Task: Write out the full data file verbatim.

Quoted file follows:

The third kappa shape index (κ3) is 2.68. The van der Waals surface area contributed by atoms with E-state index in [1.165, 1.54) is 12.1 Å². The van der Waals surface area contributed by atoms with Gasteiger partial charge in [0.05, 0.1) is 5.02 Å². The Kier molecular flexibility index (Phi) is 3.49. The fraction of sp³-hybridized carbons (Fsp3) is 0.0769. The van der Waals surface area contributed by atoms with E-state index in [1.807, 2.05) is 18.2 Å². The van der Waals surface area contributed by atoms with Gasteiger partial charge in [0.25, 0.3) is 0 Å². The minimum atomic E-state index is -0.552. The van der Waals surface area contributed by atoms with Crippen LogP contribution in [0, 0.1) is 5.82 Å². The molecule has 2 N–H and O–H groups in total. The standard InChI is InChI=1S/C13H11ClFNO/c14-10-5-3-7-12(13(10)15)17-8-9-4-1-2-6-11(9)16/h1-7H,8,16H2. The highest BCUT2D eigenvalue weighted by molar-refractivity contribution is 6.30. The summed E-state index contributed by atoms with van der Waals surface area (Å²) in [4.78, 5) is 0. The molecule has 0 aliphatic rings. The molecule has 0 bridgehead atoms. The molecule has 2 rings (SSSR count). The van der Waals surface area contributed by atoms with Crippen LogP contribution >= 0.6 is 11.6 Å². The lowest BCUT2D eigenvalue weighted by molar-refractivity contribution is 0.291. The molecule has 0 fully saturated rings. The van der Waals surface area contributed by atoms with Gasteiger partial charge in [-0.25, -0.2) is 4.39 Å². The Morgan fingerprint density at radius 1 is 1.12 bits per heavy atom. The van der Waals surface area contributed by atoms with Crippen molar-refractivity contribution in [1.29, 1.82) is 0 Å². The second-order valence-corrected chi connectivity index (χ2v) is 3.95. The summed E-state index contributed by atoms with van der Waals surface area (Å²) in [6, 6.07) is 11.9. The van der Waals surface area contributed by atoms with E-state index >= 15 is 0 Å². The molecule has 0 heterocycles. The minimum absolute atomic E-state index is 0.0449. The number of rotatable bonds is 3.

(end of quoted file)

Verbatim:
The third kappa shape index (κ3) is 2.68. The van der Waals surface area contributed by atoms with E-state index in [1.165, 1.54) is 12.1 Å². The van der Waals surface area contributed by atoms with Gasteiger partial charge in [0.05, 0.1) is 5.02 Å². The Kier molecular flexibility index (Phi) is 3.49. The fraction of sp³-hybridized carbons (Fsp3) is 0.0769. The van der Waals surface area contributed by atoms with E-state index in [1.807, 2.05) is 18.2 Å². The van der Waals surface area contributed by atoms with Gasteiger partial charge in [0.25, 0.3) is 0 Å². The minimum atomic E-state index is -0.552. The van der Waals surface area contributed by atoms with Crippen LogP contribution in [0, 0.1) is 5.82 Å². The molecule has 2 N–H and O–H groups in total. The standard InChI is InChI=1S/C13H11ClFNO/c14-10-5-3-7-12(13(10)15)17-8-9-4-1-2-6-11(9)16/h1-7H,8,16H2. The highest BCUT2D eigenvalue weighted by molar-refractivity contribution is 6.30. The summed E-state index contributed by atoms with van der Waals surface area (Å²) in [4.78, 5) is 0. The molecule has 0 aliphatic rings. The molecule has 0 bridgehead atoms. The molecule has 2 rings (SSSR count). The van der Waals surface area contributed by atoms with Crippen LogP contribution >= 0.6 is 11.6 Å². The lowest BCUT2D eigenvalue weighted by molar-refractivity contribution is 0.291. The molecule has 0 fully saturated rings. The van der Waals surface area contributed by atoms with Gasteiger partial charge in [-0.25, -0.2) is 4.39 Å². The Morgan fingerprint density at radius 1 is 1.12 bits per heavy atom. The van der Waals surface area contributed by atoms with Crippen molar-refractivity contribution in [1.29, 1.82) is 0 Å². The second-order valence-corrected chi connectivity index (χ2v) is 3.95. The summed E-state index contributed by atoms with van der Waals surface area (Å²) in [6, 6.07) is 11.9. The van der Waals surface area contributed by atoms with E-state index >= 15 is 0 Å². The molecule has 0 heterocycles. The minimum absolute atomic E-state index is 0.0449. The number of rotatable bonds is 3.